And the new reality was nationalism in action: countries, because of patriotic fervour, were anxious to trace their pedigree as far back in time as possible.

However, a far sinister background involved the United States and Germany. The Nazis, represented in Dublin by Adolph Mahr, the Keeper of Irish Antiquities at the National Museum, were confident that Ireland and Scandinavia, having escaped the Roman mould, had pure racial affinities.

Ardent anti-Semite, Mahr rose swiftly through the ranks of the museum until De Valera appointed him Director in 1934. As the numero uno of the Nazi Ausland organisation in Dublin, he openly liaised with fellow expatriate fascists Fritz Brase, head of the Army School of Music and Heinz Mecking of the Turf Board, who would perish in Soviet captivity at the end of the war.

America, which had already dabbled with sterilisation of its most dependable and vulnerable with its ruling on Buck v Bell six years before Hitler became Chancellor, was interested in the racial affinities of the Irish because they made up one fifth of their population.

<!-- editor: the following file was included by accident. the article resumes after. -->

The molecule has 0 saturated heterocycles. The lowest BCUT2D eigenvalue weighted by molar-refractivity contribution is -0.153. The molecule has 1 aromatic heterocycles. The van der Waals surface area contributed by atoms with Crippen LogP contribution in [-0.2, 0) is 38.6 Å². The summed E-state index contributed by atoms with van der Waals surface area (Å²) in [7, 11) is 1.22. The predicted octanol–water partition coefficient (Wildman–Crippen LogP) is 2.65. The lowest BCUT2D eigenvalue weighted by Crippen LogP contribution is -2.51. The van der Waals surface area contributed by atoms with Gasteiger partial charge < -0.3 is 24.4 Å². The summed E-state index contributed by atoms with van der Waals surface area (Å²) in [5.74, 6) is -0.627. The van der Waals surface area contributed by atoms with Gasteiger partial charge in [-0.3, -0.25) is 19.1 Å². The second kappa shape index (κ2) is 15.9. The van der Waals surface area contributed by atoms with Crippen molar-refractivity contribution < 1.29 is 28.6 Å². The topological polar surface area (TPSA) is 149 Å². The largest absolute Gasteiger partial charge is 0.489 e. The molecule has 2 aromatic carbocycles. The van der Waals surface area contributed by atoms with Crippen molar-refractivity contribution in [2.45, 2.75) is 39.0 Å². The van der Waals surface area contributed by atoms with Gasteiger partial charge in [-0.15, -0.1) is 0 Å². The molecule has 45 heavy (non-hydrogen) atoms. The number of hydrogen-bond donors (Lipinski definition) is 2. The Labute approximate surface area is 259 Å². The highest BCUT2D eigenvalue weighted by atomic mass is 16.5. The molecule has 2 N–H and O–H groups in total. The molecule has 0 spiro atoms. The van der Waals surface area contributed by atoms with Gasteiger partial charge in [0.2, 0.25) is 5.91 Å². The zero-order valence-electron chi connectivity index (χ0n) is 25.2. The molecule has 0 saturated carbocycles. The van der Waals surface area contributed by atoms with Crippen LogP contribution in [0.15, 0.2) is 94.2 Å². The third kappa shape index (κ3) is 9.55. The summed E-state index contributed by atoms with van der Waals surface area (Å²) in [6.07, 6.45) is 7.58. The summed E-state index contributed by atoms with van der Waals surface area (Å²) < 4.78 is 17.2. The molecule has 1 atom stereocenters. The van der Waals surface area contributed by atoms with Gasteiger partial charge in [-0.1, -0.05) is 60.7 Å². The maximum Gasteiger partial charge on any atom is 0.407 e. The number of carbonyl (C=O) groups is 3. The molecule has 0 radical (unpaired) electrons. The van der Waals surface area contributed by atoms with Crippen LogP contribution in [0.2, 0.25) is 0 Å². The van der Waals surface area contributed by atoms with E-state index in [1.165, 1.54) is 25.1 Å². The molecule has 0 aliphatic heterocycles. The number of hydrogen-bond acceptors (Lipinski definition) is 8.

Historians can over egg the pudding of the importance of minor figures with walk-on roles in history, but Carew doesn’t have to: Mahr’s alliance with Harvard University’s quest for the mystical origin of the Irish, and the subsequent physical examination of thousands across the country, is the gift which keeps giving.

Harvard’s involvement is a curious affair. In 1927, when Mahr first landed in Ireland, the US Supreme Court ruled that Carrie Buck, a young mother described as ‘feeble minded’, should be sterilized by tube litigation, a decision justified by Judge Oliver Wendell Homes Jnr. ‘It is better for all the world, if instead of waiting to execute degenerate offspring for crime…society can prevent those who are manifestly unfit from continuing their kind.’